My eldest (and youngest to some extent) is bitten with Pokemon. For kids that age (7), cards are relatively cheap, and there are plenty of books with neat pictures and stories. There’s the obvious Pokemon Go, but there’s also the TCG mobile game. And of course, what seems like 20 years of animated shows with Ash & co. What is fairly interesting is that due to Nintendo’s all-gamers approach, the entry level for these games belies a more complex system.
TCG games as whole are predicated on the concept of deck building. Either you play a preset deck, or you actually build one by hand. For now, the kids are happy with just a random deck that I throw together. I mean, no sense in having Fire Pokemon in a Psychic deck… Once drawn, the card plays are fairly straightforward. Add energy, run an attack, draw a card. It is hard to make a mistake, even with semi-random choices.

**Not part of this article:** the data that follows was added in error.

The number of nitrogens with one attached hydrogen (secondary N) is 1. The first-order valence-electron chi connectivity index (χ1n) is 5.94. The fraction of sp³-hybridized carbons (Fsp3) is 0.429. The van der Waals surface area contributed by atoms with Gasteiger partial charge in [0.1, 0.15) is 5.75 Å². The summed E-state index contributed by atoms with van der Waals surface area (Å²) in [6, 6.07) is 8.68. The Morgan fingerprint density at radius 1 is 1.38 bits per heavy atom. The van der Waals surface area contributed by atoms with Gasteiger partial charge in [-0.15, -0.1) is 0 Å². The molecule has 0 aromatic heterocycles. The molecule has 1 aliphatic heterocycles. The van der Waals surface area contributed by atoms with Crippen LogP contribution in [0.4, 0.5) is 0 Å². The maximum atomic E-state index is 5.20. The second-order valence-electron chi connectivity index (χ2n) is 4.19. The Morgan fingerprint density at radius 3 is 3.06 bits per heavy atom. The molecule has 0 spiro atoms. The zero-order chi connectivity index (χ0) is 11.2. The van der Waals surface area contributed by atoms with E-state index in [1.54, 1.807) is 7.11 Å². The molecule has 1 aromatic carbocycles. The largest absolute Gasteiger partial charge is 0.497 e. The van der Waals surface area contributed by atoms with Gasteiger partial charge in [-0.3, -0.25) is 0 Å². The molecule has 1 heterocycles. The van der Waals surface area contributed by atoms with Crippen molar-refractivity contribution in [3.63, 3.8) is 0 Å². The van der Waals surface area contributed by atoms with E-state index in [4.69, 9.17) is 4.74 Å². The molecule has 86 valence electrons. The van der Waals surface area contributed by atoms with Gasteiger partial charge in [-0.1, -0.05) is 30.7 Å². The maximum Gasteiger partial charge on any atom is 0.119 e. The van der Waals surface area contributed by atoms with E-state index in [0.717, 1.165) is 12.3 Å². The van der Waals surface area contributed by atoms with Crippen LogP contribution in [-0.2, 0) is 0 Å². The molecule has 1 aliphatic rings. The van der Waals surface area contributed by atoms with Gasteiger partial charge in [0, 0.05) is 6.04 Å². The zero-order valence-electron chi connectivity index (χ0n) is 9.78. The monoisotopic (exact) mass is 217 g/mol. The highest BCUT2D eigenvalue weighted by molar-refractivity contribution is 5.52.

But then you start paying a bit more attention to the cards. Some have resistances, or skills that work better on other types. You start adding and removing some from the deck, piece by piece. Eventually you realize that some cards are just not fun for you, or that they interrupt your play. You realize that more cards means more chances, but it also means giving up other items. Now you’re talking probabilities.
I’ve experienced this myself, when I had my first set way back when. I thought Magic was way too complicated/expensive for my tastes (still think so) but wanted some sort of TCG experience. It was fun learning the inner workings of the game.
Now I get to see that again in a kid’s eyes. It’s small at first, tiny little lights going on. Then it starts snowballing. They become comfortable with the concepts. Then they start sharing them with others. Then they start looking for similar tactics in other games. It’s really quite amazing to watch curiosity at play.